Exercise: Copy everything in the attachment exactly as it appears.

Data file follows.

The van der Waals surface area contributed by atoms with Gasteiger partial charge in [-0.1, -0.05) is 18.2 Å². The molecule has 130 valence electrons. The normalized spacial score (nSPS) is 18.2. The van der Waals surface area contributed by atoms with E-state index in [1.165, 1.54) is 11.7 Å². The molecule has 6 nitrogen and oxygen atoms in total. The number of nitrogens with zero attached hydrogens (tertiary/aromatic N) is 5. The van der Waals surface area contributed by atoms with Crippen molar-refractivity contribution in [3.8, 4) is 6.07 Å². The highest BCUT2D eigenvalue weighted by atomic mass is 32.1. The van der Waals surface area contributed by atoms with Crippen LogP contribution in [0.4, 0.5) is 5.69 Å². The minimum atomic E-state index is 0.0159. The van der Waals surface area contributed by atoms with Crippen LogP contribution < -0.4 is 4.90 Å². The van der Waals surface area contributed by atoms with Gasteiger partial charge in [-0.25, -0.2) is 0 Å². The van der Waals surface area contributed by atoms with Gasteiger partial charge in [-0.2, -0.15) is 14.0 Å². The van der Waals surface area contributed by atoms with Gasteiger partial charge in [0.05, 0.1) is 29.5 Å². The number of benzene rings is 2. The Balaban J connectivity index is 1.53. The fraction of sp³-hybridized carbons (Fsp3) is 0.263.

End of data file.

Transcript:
The van der Waals surface area contributed by atoms with Gasteiger partial charge in [-0.1, -0.05) is 18.2 Å². The molecule has 130 valence electrons. The normalized spacial score (nSPS) is 18.2. The van der Waals surface area contributed by atoms with E-state index in [1.165, 1.54) is 11.7 Å². The molecule has 6 nitrogen and oxygen atoms in total. The number of nitrogens with zero attached hydrogens (tertiary/aromatic N) is 5. The van der Waals surface area contributed by atoms with Crippen molar-refractivity contribution in [3.8, 4) is 6.07 Å². The highest BCUT2D eigenvalue weighted by atomic mass is 32.1. The van der Waals surface area contributed by atoms with Crippen LogP contribution in [0.4, 0.5) is 5.69 Å². The minimum atomic E-state index is 0.0159. The van der Waals surface area contributed by atoms with Crippen LogP contribution < -0.4 is 4.90 Å². The van der Waals surface area contributed by atoms with Gasteiger partial charge in [-0.25, -0.2) is 0 Å². The van der Waals surface area contributed by atoms with Gasteiger partial charge in [-0.2, -0.15) is 14.0 Å². The van der Waals surface area contributed by atoms with Gasteiger partial charge in [0.05, 0.1) is 29.5 Å². The number of benzene rings is 2. The Balaban J connectivity index is 1.53. The fraction of sp³-hybridized carbons (Fsp3) is 0.263.